Amitabha Dutta, J.
1. In this Writ petition the Petitioner Rallis India Limited (hereinafter called the Company) has invoked the jurisdiction of this Court under Article 226 of the Constitution to quash the decision dated 24.4.81 of the 4th Industrial Tribunal, West Bengal that the respondent No. 3 Sri M.M. Kundu was a workman of the Company and the subsequent order Nos. 31 and 32 dated 10.8.81 by which the Tribunal rejected the company's prayer for adjournment and heard the case ex pane to make the Award.
2. The respondent No. 3 Sri Kundu was appointed as a clerk under the Company in April, 1943. He became a Commerce Graduate in 1948. He was promoted to supervisory cadre on 1.12.1955 (Exts. 2 and 3) He signed the service agreement dated 15.11.1967 (Ext. 1). Sri Kundu worked in the Accounts Department of the Company's Howrah factory for about two years from 1974. He signed vouchers (ext.5) in the absence of the Factory Manager and pay sheets (ext.6). He was not a party to the settlement dated 19.7.1974 between the Company and the Staff Union (ext.4) as he belonged to the supervisory grade. Sri Kundu was transferred to the Calcutta Regional Office of the Company on 25.4.1977 and posted in the Cash Department. While he was working there his service was terminated with effect from the afternoon of 31.7.78 in terms of Clause 14 of the aforesaid service agreement. Sri Kundu raised dispute before the Conciliation Authority. On the basis of conciliation proceedings the Government of West Bengal referred an industrial dispute under Section 10 read with Section 2A of the Industrial Disputes Act 1947 to the 4th Industrial Tribunal, West Bengal for adjudication on the issue viz., 'Is the termination of service of Sri M.M. Kundu justified? To what relief if any he is entitled.'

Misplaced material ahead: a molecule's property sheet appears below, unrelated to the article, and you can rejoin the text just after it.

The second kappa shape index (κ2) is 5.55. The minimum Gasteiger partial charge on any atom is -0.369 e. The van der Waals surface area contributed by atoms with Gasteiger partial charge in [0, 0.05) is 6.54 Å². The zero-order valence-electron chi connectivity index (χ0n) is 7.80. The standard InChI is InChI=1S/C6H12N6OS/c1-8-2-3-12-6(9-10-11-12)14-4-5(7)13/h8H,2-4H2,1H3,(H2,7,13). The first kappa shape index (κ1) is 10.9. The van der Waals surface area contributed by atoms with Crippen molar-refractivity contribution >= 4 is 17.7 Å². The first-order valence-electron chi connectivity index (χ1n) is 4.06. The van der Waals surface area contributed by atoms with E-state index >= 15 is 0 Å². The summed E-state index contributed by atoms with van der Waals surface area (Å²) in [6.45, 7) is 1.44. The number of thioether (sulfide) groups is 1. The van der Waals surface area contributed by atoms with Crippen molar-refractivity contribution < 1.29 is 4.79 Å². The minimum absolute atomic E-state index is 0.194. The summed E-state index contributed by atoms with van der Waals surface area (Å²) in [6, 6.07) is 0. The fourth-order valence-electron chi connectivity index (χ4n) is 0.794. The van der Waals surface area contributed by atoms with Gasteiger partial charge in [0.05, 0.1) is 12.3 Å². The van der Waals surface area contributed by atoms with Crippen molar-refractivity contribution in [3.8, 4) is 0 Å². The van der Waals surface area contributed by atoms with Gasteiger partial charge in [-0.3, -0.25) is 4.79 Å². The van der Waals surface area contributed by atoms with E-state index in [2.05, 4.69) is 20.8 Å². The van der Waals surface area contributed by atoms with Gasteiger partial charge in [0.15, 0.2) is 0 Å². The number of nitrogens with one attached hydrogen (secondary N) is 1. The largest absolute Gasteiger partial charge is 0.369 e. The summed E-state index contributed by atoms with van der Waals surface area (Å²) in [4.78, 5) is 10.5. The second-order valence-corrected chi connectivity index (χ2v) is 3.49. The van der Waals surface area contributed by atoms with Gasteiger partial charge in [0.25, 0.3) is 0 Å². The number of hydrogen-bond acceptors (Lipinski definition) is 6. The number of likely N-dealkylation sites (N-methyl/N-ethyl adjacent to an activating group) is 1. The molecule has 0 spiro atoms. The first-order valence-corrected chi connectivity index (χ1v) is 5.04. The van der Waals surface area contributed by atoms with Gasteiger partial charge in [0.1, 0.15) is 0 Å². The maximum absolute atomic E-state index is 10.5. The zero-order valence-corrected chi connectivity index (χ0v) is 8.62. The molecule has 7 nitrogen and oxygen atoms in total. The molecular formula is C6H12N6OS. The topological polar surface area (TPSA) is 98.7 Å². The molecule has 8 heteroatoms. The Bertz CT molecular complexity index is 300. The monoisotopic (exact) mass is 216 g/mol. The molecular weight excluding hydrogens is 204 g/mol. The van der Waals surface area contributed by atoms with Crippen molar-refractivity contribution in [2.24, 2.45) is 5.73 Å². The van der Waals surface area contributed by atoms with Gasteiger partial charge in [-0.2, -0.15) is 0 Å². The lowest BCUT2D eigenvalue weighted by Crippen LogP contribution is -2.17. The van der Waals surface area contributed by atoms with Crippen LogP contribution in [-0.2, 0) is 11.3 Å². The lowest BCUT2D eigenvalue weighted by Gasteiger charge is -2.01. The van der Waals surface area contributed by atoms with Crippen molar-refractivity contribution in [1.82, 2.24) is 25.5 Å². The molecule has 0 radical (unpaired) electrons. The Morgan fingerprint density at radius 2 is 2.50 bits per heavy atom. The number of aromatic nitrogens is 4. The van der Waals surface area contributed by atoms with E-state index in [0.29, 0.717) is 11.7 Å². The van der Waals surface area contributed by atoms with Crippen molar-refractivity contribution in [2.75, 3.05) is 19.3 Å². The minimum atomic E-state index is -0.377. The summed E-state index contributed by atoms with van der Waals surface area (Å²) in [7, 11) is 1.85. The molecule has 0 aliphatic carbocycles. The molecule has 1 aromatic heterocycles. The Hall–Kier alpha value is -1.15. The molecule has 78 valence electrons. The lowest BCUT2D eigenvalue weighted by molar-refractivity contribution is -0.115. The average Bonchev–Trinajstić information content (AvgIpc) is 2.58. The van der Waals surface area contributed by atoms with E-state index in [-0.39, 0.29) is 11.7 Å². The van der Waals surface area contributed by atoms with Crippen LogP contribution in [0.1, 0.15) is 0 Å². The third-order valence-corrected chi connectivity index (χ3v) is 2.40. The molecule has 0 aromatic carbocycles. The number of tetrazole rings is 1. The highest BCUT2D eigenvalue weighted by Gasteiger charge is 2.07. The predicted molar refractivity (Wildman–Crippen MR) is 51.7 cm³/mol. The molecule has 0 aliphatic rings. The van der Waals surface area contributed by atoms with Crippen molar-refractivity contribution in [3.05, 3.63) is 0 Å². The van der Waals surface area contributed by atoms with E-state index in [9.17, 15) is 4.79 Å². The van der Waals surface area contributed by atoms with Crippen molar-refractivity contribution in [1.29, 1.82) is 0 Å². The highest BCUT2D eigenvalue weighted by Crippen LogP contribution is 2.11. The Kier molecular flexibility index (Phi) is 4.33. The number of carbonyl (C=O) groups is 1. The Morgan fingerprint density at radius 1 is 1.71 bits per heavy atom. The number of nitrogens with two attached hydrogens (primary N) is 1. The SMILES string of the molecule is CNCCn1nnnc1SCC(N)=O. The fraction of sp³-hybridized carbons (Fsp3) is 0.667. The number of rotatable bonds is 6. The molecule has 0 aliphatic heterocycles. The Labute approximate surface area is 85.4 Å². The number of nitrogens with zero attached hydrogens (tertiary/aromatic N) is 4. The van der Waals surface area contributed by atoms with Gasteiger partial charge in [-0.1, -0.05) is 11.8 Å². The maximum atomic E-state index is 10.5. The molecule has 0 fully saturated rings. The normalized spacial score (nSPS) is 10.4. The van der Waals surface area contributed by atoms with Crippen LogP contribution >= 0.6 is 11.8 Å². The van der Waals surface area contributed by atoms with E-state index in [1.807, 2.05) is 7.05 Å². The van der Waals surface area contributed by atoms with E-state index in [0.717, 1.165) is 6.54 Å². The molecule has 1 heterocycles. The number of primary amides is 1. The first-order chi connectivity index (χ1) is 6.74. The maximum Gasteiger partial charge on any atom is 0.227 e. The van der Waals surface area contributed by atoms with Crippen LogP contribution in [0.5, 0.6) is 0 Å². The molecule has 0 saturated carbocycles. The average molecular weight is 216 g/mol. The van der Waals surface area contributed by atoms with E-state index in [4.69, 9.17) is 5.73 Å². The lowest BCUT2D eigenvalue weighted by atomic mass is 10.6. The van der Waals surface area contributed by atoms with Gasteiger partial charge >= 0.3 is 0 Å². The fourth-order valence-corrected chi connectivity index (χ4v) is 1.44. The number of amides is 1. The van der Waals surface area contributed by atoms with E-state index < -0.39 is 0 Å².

3. The Company raised a preliminary objection to the maintainability of the order of 294 reference on the ground that at the time of termination of his service Sri Kundu was employed as a supervisory staff in the Cash Department of the Company's Calcutta Office having power to allocate jobs, to recommend the appointment of additional staff and leave for the staff working in the Cash Department and to control the work of the department, that at all material times his work involved the exercise of initiative and independent discretion that Sri Kundu himself in his letter dated 27th July, 1978 admitted that he was a member of the management staff and that Sri Kundu used to receive monthly salary of about Rs. 1710/- and perquisites. It was contended on behalf of the company that Sri Kundu was employed mainly in a managerial or administrative capacity and or in a supervisory capacity drawing more than Rs. 500/- per month and his function was mainly of managerial nature and so he was not a workman within the definition of Section 2(s) of the Industrial Disputes Act.